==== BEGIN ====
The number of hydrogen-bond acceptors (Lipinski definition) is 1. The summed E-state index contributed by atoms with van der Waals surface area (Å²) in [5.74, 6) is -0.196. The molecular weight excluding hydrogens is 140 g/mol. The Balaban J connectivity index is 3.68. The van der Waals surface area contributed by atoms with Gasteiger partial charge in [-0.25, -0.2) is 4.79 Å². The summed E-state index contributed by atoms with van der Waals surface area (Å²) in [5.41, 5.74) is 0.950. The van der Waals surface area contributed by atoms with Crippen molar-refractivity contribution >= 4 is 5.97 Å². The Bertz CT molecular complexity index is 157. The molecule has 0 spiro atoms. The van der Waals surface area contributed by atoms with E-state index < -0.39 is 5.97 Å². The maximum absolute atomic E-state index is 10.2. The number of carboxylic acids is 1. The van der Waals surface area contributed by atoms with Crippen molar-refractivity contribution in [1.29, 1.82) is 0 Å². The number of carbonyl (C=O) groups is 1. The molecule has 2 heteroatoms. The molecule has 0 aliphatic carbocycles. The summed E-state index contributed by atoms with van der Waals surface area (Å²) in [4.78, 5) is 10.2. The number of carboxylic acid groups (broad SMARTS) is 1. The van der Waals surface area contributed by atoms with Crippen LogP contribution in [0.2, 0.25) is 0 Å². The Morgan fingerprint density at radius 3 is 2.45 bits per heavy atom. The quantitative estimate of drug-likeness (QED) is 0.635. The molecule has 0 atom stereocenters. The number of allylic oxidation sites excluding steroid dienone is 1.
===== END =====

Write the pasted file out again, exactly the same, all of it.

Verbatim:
The number of hydrogen-bond acceptors (Lipinski definition) is 1. The summed E-state index contributed by atoms with van der Waals surface area (Å²) in [5.74, 6) is -0.196. The molecular weight excluding hydrogens is 140 g/mol. The Balaban J connectivity index is 3.68. The van der Waals surface area contributed by atoms with Gasteiger partial charge in [-0.25, -0.2) is 4.79 Å². The summed E-state index contributed by atoms with van der Waals surface area (Å²) in [5.41, 5.74) is 0.950. The van der Waals surface area contributed by atoms with Crippen molar-refractivity contribution >= 4 is 5.97 Å². The Bertz CT molecular complexity index is 157. The molecule has 0 spiro atoms. The van der Waals surface area contributed by atoms with E-state index < -0.39 is 5.97 Å². The maximum absolute atomic E-state index is 10.2. The number of carboxylic acids is 1. The van der Waals surface area contributed by atoms with Crippen molar-refractivity contribution in [1.29, 1.82) is 0 Å². The number of carbonyl (C=O) groups is 1. The molecule has 2 heteroatoms. The molecule has 0 aliphatic carbocycles. The summed E-state index contributed by atoms with van der Waals surface area (Å²) in [4.78, 5) is 10.2. The number of carboxylic acid groups (broad SMARTS) is 1. The van der Waals surface area contributed by atoms with Crippen LogP contribution in [0.2, 0.25) is 0 Å². The Morgan fingerprint density at radius 3 is 2.45 bits per heavy atom. The quantitative estimate of drug-likeness (QED) is 0.635. The molecule has 0 atom stereocenters. The number of allylic oxidation sites excluding steroid dienone is 1.